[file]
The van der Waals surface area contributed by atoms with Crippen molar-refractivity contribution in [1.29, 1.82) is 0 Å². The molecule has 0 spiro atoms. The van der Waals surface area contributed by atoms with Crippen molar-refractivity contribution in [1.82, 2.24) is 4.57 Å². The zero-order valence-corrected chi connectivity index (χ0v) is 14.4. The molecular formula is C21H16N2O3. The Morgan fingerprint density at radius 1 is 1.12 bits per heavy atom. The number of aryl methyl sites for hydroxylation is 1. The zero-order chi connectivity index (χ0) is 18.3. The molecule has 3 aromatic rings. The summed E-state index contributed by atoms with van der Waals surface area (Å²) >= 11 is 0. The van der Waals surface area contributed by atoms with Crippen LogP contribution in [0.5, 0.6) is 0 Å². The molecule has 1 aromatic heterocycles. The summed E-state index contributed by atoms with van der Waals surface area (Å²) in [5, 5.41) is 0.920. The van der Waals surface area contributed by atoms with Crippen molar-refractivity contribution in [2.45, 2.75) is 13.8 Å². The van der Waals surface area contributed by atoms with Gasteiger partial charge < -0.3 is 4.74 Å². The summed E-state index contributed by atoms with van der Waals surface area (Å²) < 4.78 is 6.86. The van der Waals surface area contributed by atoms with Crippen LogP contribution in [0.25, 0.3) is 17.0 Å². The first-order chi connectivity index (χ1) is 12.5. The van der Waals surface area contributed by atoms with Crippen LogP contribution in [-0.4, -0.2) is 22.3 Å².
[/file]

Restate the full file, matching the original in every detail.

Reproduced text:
The van der Waals surface area contributed by atoms with Crippen molar-refractivity contribution in [1.29, 1.82) is 0 Å². The molecule has 0 spiro atoms. The van der Waals surface area contributed by atoms with Crippen molar-refractivity contribution in [1.82, 2.24) is 4.57 Å². The zero-order valence-corrected chi connectivity index (χ0v) is 14.4. The molecular formula is C21H16N2O3. The Morgan fingerprint density at radius 1 is 1.12 bits per heavy atom. The number of aryl methyl sites for hydroxylation is 1. The zero-order chi connectivity index (χ0) is 18.3. The molecule has 3 aromatic rings. The summed E-state index contributed by atoms with van der Waals surface area (Å²) >= 11 is 0. The van der Waals surface area contributed by atoms with Crippen LogP contribution in [0.5, 0.6) is 0 Å². The molecule has 1 aromatic heterocycles. The summed E-state index contributed by atoms with van der Waals surface area (Å²) in [5, 5.41) is 0.920. The van der Waals surface area contributed by atoms with Crippen molar-refractivity contribution in [2.45, 2.75) is 13.8 Å². The van der Waals surface area contributed by atoms with Gasteiger partial charge < -0.3 is 4.74 Å². The summed E-state index contributed by atoms with van der Waals surface area (Å²) < 4.78 is 6.86. The van der Waals surface area contributed by atoms with Crippen LogP contribution in [0.25, 0.3) is 17.0 Å². The first-order chi connectivity index (χ1) is 12.5. The van der Waals surface area contributed by atoms with Crippen LogP contribution in [-0.4, -0.2) is 22.3 Å².